Since the advent of the Internet in the early 1990s, the amount of new resources available to English as a Foreign Language (EFL) teachers and students seems to have multiplied exponentially. Indeed, the variety of resources in cyberspace is so vast that finding the best materials can be challenging. This paper first introduces some Internet commands and tools useful for obtaining quality search results; then it recommends sites that have particularly appealed to many Japanese high school and university students; and finally, it offers ideas and websites useful for finding language exchange partners.
Google Search Tips
According to comScore.com (2014), around two-thirds of Internet users in 2013 typically started their Internet searches with Google. To help users get the best information possible, Shaw (2007) provided tips to search Google like an expert. To illustrate how these might be useful in an EFL class, examples of PowerPoint slideshows can be found by using the specific document-type search command of topic:document-type, as in Japanese history:ppt. To retrieve published works or references to a specific author from a publication’s website, the site specific command author-name:publication-url, such as Noam Chomsky:http://jalt-publications.org/tlt, usually works well. Alternatively, users can use a website’s special search box when provided. Learning a few search tricks such as these can be a huge help for students when navigating Google’s vast domain.
Web Ranking Sites: Alexa.com and SimilarWeb.com
Two useful supplements to Google for finding teaching resources online are Alexa <http://www.alexa.com> and SimilarWeb <http://similarweb.com>. Users will quickly note that the method of search differs when using these types of sites. With Google, a regular search begins with keywords, whereas with Alexa and SimilarWeb, a search begins with a website domain name.
One of Alexa’s best features is its search index. To access it, open the main page and click on “Browse Top Sites,” which is found just to the left of the search box in the top right corner of the screen. Then, click on “By Categories” on the left side of the next screen and you will find the All Categories index. As an example, a teacher helping a student look for information about student exchange programs would find information on 29 different programs by using the following search sequence: All Categories>Reference>Education>International. Note that there are also 352 links under language schools, which a student interested in international student exchange might also find useful.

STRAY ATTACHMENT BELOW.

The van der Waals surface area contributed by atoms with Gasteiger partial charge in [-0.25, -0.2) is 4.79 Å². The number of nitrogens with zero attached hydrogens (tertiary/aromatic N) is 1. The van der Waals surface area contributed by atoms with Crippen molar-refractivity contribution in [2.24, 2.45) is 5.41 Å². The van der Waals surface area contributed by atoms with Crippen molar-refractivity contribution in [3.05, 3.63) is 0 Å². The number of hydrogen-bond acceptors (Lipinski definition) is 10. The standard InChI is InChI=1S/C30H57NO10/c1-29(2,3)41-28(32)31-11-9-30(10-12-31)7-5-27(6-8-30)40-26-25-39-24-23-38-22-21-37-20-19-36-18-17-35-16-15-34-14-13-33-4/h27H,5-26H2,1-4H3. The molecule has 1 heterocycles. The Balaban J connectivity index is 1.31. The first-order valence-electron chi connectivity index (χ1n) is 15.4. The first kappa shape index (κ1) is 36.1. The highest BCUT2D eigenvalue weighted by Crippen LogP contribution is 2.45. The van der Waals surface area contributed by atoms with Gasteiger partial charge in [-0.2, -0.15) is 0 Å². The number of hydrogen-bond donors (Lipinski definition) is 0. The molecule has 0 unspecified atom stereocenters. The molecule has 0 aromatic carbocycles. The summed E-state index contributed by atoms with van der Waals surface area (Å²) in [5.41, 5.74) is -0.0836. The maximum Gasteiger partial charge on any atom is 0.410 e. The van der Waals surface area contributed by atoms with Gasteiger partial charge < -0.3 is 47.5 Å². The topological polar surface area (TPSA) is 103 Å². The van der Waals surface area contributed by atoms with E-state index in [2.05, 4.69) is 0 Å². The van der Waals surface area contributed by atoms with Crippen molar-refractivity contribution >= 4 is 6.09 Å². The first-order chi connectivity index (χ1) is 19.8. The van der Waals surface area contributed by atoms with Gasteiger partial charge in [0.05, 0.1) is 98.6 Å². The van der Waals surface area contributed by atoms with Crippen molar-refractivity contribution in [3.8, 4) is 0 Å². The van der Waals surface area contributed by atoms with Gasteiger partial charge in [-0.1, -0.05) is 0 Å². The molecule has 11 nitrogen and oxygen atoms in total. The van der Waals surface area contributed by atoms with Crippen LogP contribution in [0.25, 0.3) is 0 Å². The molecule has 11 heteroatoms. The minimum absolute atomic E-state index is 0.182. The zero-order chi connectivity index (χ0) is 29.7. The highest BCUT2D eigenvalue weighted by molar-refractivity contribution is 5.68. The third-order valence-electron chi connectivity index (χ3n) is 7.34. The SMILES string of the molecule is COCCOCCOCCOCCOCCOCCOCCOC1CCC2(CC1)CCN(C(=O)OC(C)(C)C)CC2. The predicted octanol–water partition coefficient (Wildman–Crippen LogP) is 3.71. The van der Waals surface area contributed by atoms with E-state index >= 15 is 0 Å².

The most popular sites will usually rank highly in all search engines. While the use of keywords is a major advantage for Google and other large search engines, an advantage of using a web ranking service such as Alexa or SimilarWeb is that a regular domain search yields a number of related search terms and links, as well as referring and destination sites; the latter tell where users found the site and the ones they most often visited next.
Other powerful search tools are clustering engines, which conveniently organize search results into subtopics. Many algorithms for analyzing large fields of data exist, but cluster engines typically begin with Google’s search results and then group or cluster them, allowing users to find exactly what they are looking for more easily. One that is free and relatively simple to use is Carrot2 <http://www.carrot2.com>. Another clustering service that is free and user-friendly is Yippy <http://yippy.com>. In addition to clustering the data, Yippy also filters unwanted material such as pornography from the results. Everyone has their own preferences and Alexa or SimilarWeb and cluster engines can help teachers and students find high quality EFL materials. Figure 2 shows the Carrot2 search results for practice EFL.
Useful English Learner Websites
Two sites which have a variety of audio and visual materials as well as good quality business English materials are BBC Learning English and VoA Learn English. The BBC’s cloze exercises, located under “General and Business,” are great for higher levels since they include a good but rather challenging mix of business vocabulary. Upon completion, learners are given a score and are allowed multiple attempts at repeating the task until a perfect score is attained. The BBC site also has a great diversity of audio materials about topics ranging from a centuries old time capsule that was thought to have been laid by American revolutionaries in 1795 to a drama series about Frankenstein.